In what was clearly my most unique duck hunt, a Bald Eagle dropped a duck right into our laps, so to speak.
Our week of sub-zero temperatures finally broke and even though there was a light wind and snow throughout the day, 14 degrees (F) seemed rather balmy. With cabin fever getting the best of me and the dogs, I loaded Doc and Elettra into the truck and went on an afternoon duck hunt.
We set up under some cedar trees using them as natural blinds. We waited for awhile when I heard a heavy rush of wings. I looked up to see a Bald Eagle with a duck in it’s grasp skimming over the treetop, not more than 20 feet away.
The eagle came over the tree and saw the dogs and me, which startled the eagle and it dropped the duck. The duck fluttered down to the river bank about 100 feet below us and the eagle continued on. I waited awhile to see if the duck would fly off or the eagle return for it, but when neither happened, I took Doc and Elettra down to find the duck.
They searched the brush for a few minutes before Doc flushed it out; injured by the eagle, the duck didn’t go too far and Elettra made a nice retrieve.
Ducks were landing in some open water that was downstream of us and I decided to go after them. Although the river channel is quite deep, that particular spot is very shallow and fed by warm springs, so ducks land there to eat the fresh water shrimp.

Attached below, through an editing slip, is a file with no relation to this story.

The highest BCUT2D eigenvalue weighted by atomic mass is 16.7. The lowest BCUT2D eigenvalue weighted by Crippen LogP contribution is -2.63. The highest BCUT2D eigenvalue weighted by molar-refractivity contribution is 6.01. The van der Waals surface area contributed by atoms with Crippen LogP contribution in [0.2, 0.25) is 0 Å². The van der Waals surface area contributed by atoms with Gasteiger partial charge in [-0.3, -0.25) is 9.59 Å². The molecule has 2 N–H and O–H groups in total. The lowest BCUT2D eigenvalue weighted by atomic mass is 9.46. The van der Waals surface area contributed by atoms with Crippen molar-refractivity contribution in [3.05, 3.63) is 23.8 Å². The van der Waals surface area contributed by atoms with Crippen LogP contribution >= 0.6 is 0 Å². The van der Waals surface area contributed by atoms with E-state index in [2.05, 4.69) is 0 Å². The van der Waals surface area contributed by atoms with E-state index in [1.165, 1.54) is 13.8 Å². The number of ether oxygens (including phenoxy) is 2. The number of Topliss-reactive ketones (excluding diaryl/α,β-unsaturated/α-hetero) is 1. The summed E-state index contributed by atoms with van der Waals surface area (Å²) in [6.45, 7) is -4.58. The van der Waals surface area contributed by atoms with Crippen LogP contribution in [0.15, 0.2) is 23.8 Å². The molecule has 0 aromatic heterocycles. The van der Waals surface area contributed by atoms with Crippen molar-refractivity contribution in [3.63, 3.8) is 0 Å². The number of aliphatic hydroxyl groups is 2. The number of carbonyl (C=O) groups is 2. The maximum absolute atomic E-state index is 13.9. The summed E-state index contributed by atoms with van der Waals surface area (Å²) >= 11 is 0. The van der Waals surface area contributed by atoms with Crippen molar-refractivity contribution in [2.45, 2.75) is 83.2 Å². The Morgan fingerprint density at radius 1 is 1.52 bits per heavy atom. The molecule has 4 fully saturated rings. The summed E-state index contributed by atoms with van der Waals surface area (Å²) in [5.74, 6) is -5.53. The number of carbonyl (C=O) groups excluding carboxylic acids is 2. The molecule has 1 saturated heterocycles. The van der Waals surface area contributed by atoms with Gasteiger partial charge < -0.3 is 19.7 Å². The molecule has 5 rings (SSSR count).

We set up in a blind on the river bank and while the hunters up on the bluffs weren’t getting any shots, there was a fair amount of action down on the river. I had to be selective with my shots: if I dropped a duck too far upstream, it could land on the ice which I didn’t want the dogs on, and if I dropped one too far downstream, it could drift over a waterfall in the river which again, I didn’t want the dogs near.
A couple of flocks flew over and I missed my first two shots before getting my aim back and dropping a Mallard from a flock. Doc and Elettra had fun chasing it down and this time it was Doc who made the retrieve. We stayed for a little while after that but when I saw that the dogs were getting chilled after their romp in the water, decided to call it a day.